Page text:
Dental treatments: Extractions

Extractions

Procedure for Tooth Extractions

Before undergoing an extraction your dentist will give you a thorough oral examination and discuss your dental and medical history. At this stage you should tell your dentist about any medical conditions or medications which you have been prescribed. The extraction procedure is performed under local anaesthetic, so while you will be conscious, the affected area will be numbed to reduce discomfort during the procedure. Once the anaesthetic has taken effect, your dentist uses a tool called an elevator or forceps to widen the socket and loosen the tooth. Then, your dentist carefully holds the root of the tooth before moving it softly from side to side until it is ready to be completely removed. It is normal to feel some pressure in your mouth during the procedure, but the local anaesthetic should keep any discomfort to a minimum.

 

After the tooth has been successfully removed, there tends to be some bleeding and your dentist may use stitches to fasten the affected area. You will also be told to bite down on some padding so that the bleeding from your socket ceases.  In some cases, tooth extraction can be quite tricky to perform, so your dentist may have to cut through your gum to reach the tooth's root. Drilling through the bone to reach the root is also an option. It is important to remove the entire root as any remaining tissue could lead to an infection or even worse, an abscess.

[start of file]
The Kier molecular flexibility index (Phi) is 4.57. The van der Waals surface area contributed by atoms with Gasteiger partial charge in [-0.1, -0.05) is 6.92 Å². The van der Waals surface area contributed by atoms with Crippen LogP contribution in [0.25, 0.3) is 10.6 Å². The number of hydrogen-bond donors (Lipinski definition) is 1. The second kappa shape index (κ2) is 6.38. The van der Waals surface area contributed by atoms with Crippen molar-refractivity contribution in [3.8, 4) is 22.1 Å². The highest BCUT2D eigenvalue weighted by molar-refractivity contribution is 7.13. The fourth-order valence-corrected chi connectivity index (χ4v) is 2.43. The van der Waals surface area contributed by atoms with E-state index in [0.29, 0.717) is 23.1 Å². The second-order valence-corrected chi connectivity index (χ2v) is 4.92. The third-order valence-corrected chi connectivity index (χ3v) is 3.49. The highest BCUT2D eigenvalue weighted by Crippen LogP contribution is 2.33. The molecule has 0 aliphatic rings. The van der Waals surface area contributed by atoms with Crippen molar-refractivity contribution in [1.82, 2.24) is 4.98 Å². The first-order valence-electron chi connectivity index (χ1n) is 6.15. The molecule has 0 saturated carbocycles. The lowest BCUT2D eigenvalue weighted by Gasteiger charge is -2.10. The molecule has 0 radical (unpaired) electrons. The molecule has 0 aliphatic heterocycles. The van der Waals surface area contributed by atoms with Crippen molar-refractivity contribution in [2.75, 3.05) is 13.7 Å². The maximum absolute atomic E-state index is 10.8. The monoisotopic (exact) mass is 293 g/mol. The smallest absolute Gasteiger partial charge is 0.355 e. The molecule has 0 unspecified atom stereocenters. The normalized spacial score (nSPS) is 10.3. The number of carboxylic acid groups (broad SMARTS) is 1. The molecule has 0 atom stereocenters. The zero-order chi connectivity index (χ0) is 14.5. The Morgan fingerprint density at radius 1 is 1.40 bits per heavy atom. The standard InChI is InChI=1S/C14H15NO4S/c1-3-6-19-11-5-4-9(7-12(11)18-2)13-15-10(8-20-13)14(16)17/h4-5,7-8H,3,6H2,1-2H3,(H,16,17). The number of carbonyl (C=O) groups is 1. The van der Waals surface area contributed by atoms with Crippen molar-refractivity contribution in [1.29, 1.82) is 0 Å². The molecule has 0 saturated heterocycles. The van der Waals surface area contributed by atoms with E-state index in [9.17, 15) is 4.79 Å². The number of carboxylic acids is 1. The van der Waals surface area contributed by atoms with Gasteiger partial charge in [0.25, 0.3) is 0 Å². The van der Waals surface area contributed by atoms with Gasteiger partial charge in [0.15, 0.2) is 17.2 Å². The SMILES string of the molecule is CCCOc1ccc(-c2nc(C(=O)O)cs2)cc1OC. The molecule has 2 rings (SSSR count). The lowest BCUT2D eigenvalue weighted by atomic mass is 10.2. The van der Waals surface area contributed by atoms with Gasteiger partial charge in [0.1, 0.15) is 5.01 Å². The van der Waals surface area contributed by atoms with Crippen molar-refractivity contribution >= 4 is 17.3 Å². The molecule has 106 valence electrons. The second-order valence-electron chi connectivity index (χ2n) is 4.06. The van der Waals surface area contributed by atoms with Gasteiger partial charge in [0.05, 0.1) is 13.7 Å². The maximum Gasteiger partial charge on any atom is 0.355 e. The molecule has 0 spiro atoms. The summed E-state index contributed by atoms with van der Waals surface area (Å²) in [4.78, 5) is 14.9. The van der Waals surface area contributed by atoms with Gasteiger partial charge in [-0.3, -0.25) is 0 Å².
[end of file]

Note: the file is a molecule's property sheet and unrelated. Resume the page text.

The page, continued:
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Risks involved in a Tooth Extraction

Although the vast majority of extractions are performed safely, as with all surgical procedures there are some risks involved. Potential complications of the surgery include; swelling, extended bleeding, severe pain and a fever. The most common complication of a tooth extraction is a dry socket, where the blood fails to clot and the socket heals very slowly. This can be very painful and may happen immediately after extraction. Fortunately, your dentist will be able to treat this problem easily using antibiotics and dress the wound. If you are taking the contraceptive pill or if you are a smoker, then you are at increased risk of developing dry socket after surgery.

Text courtesy of HealthCentre.org.

 

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